The coronaries

Placing the open cells of a THV over a coronary ostium appears to be generally well tolerated, at least acutely. However, coronary obstruction may rarely occur as a consequence of THV displacement of the native valve leaflet over the left main ostium.25 Successful management may require temporary cardiopulmonary support and percutaneous or surgical revascularization.25,3135 Risk factors for left main occlusion include a low origin of the coronary ostium, a shallow sinus of Valsalva, a bulky native valve and design characteristics of the prosthesis. Concomitant coronary artery disease is common and negatively impacts both procedural outcomes and late survival following TAVI.36 Clinical experience to date suggests that the majority of coronary disease in patients undergoing TAVI can be managed conservatively. When necessary percutaneous coronary intervention can be performed as a staged or single stage procedure.

The conduction system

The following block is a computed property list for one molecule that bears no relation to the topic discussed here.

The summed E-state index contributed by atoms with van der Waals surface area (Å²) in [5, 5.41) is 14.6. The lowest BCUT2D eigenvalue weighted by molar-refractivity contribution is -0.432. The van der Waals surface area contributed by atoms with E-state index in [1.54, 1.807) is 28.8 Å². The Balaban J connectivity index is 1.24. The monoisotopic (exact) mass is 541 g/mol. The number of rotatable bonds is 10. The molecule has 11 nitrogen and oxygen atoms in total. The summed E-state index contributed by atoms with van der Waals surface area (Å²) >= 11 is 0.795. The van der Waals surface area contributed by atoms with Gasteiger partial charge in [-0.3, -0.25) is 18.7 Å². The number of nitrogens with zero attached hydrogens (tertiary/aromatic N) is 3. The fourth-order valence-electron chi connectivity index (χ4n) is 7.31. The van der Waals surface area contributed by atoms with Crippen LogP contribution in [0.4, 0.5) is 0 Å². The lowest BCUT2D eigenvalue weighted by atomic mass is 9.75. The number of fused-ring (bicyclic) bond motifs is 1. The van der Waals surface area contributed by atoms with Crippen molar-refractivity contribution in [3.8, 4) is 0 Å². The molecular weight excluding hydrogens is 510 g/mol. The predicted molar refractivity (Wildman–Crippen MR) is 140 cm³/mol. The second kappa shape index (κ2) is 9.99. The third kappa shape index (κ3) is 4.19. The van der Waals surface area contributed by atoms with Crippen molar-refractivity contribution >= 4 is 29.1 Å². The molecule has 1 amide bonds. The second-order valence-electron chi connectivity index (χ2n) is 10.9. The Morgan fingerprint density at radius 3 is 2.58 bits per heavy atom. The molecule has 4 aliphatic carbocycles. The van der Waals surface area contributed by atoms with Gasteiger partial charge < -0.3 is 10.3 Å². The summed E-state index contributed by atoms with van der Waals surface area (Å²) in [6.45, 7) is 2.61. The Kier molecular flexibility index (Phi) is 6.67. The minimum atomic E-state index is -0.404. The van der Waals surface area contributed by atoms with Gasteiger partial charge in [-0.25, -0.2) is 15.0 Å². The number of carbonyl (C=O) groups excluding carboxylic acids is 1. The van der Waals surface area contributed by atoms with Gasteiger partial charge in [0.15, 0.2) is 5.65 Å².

Injury to the atrioventricular conduction system as it courses through the interventricular septum below the aortic valve may be associated with new left bundle or complete heart block. Surgical AVR is associated with a need for permanent pacing in 3–18%. Reportedly TAVI is associated with new pacemaker implantation in 3–36% of patients.17,19 Comparisons are difficult, as current TAVI patients represent a particularly high-risk group and local practise varies widely in terms of the threshold for pacemaker implantation. Nevertheless the 9–36% rate of new pacemaker implantation with the CoreValve device is clearly higher than the 3–12% rate reported with the Edwards Lifesciences device, presumably as this device often extends further into the left ventricular outflow tract.17,19 Additional risk factors for new heart block may include advanced age, pre-existing right bundle branch block or atrioventricular delay and oversizing.